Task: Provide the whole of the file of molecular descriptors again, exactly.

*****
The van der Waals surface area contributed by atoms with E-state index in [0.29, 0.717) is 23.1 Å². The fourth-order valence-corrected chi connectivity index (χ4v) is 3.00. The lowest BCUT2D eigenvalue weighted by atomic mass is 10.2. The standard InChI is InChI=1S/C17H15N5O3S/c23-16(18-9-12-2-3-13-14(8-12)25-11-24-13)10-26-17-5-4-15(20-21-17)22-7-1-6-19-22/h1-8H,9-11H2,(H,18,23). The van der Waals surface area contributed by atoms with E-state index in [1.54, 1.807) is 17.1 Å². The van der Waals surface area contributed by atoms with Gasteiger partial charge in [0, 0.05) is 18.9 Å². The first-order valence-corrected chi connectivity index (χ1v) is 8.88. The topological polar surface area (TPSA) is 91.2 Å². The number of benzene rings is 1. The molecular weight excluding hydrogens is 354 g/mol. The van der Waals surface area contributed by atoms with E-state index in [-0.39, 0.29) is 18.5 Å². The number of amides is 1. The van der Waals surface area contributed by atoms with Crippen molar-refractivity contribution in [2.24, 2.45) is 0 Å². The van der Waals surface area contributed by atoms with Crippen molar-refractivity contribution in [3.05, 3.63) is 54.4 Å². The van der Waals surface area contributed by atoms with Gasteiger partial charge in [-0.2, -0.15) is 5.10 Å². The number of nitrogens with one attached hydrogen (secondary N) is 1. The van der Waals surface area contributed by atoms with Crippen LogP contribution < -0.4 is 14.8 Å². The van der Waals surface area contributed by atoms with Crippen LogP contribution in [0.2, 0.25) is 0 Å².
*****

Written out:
The van der Waals surface area contributed by atoms with E-state index in [0.29, 0.717) is 23.1 Å². The fourth-order valence-corrected chi connectivity index (χ4v) is 3.00. The lowest BCUT2D eigenvalue weighted by atomic mass is 10.2. The standard InChI is InChI=1S/C17H15N5O3S/c23-16(18-9-12-2-3-13-14(8-12)25-11-24-13)10-26-17-5-4-15(20-21-17)22-7-1-6-19-22/h1-8H,9-11H2,(H,18,23). The van der Waals surface area contributed by atoms with E-state index in [1.54, 1.807) is 17.1 Å². The van der Waals surface area contributed by atoms with Gasteiger partial charge in [0, 0.05) is 18.9 Å². The first-order valence-corrected chi connectivity index (χ1v) is 8.88. The topological polar surface area (TPSA) is 91.2 Å². The number of benzene rings is 1. The molecular weight excluding hydrogens is 354 g/mol. The van der Waals surface area contributed by atoms with E-state index in [-0.39, 0.29) is 18.5 Å². The number of amides is 1. The van der Waals surface area contributed by atoms with Crippen molar-refractivity contribution in [2.24, 2.45) is 0 Å². The van der Waals surface area contributed by atoms with Crippen molar-refractivity contribution in [3.05, 3.63) is 54.4 Å². The van der Waals surface area contributed by atoms with Gasteiger partial charge in [-0.2, -0.15) is 5.10 Å². The number of nitrogens with one attached hydrogen (secondary N) is 1. The van der Waals surface area contributed by atoms with Crippen LogP contribution < -0.4 is 14.8 Å². The van der Waals surface area contributed by atoms with Crippen LogP contribution in [0.2, 0.25) is 0 Å².